Make us your home page

Today’s top headlines delivered to you daily.

(View our Privacy Policy)

Lawsuit challenges Tampa noise ordinance

TAMPA — Lawyer Mark Bentley sued the city of Tampa over its noise ordinance Wednesday, saying the local law is unconstitutional and is trumped by county and state law.

In June, the City Council amended the city's noise ordinance to target drivers with stereos that are plainly audible at a distance of 50 feet. The ordinance includes fines of $150 for a first offense, $300 for a second offense and $450 for a third offense.

The council acted after residents, many from East Tampa, begged for relief from thumping car stereos that woke them in their beds, rattled their windows and disrupted their church services.

Police said before the vote that they got more than 6,000 noise complaints a year citywide.

Bentley's lawsuit contends that the city's ordinance directly contradicts a Hillsborough County Environmental Protection Commission noise rule that exempts sound from vehicles from regulation. He also says the city's ordinance is overly broad, seeking to regulate sound not only on city streets but on highways controlled by state and federal authorities.

While Bentley noted that Hillsborough County commissioners asked their staff last year to draft an ordinance similar to the city's, he said the county ordinance passed on Feb. 19 differs from the city's in several ways. He seeks a judgment ruling that the city's ordinance is pre-empted by the county's and state's laws.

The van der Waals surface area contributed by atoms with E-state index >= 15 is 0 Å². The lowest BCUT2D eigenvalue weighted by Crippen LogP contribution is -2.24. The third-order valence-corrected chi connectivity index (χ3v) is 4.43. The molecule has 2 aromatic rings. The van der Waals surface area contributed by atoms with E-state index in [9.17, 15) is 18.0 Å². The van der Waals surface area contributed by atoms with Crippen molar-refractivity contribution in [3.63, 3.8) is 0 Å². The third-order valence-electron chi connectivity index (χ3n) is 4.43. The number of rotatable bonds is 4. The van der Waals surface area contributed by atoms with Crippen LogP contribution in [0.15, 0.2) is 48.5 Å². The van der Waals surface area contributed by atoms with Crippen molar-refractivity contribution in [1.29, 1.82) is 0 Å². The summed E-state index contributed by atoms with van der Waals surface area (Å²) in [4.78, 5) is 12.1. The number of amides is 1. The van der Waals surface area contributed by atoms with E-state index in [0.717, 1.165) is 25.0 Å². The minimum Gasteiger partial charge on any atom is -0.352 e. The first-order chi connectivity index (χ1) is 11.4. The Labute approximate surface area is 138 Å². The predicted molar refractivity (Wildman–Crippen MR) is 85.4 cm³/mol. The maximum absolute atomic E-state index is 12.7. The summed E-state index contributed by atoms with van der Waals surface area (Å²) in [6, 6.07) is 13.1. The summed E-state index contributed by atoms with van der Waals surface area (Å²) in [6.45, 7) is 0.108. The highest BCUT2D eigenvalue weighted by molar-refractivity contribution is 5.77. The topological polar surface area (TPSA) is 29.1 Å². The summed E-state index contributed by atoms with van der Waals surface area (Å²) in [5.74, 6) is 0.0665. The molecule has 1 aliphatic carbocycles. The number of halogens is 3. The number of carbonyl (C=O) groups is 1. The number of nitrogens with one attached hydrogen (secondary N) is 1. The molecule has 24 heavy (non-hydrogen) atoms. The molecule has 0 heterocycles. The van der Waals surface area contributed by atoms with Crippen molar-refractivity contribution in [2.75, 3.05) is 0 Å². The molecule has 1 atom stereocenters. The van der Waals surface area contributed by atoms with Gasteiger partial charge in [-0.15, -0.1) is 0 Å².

City Attorney Julia Mandell said she had not had a chance to review the lawsuit and in any case does not comment on pending litigation.

Lawsuit challenges Tampa noise ordinance 03/05/14 [Last modified: Wednesday, March 5, 2014 11:12pm]
Photo reprints | Article reprints

© 2017 Tampa Bay Times


Join the discussion: Click to view comments, add yours

  1. Estimated 5,000 people marvel at MOSI over solar eclipse

    Human Interest

    Packing pinhole cereal box viewers, cardboard glasses and curiosity, solar gawkers gathered outside Tampa's Museum of Science and Industry on Monday for a show that required no ticket.

    At center, Sophia Butter, 8, and Kristina Butera, both of Valrico, watch the sun through eclipse viewing glasses during a solar eclipse party Monday at the Museum of Science and Industry in Tampa. MOSI will reopen after renovations on November 18. [MONICA HERNDON   |   Times]
  2. Florida State sees plenty of upside in Dade City native Jacob Pugh


    TALLAHASSEE — No, Florida State senior Jacob Pugh is not as versatile as teammate Derwin James.

     Florida State Seminoles linebacker Jacob Pugh (16) and Florida State Seminoles defensive end DeMarcus Walker (44) celebrate after sacking the Miami quarterback Saturday October 8, 2016 at Hard Rock Stadium in Miami Gardens.
  3. Tampa officer treated for knee injury after police truck, police SUV collide


    Times staff

    TAMPA — A Tampa police officer was treated and released for a knee injury when his unmarked police truck collided with a patrol SUV while the officers were tracking a stolen car, a police spokesman said.

  4. Waiting for the eclipse: 'Everyone thinks this is cool'

    Human Interest

    ST. PETERSBURG — Hunter Holland came to school Monday with a NASA space T-shirt and solar viewers in his button-up shirt pocket. But he'd rather be in Missouri.

    Jayda Hebert (front, center), 11, uses her protective glasses to watch Monday's solar eclipse with her cousin, Judah Adams (back left), 11, and her brother Jake Hebert (right), 9, while with their family at St. Petersburg Beach. "We're skipping school for the eclipse," her mom, Sarah Hebert, said. [DIRK SHADD   |   Times]
  5. Second person resigns from Hillsborough diversity council after Confederate activist appointed


    TAMPA — A second person has resigned symbolically from the Hillsborough County Diversity Advisory Council after the appointment of a known activist of Confederate causes to the panel. 

    Two people have resigned from the Hillsborough County Diversity Advisory Council after the inclusion of David McCallister, a leader of the local branch of the Sons of Confederate Veterans.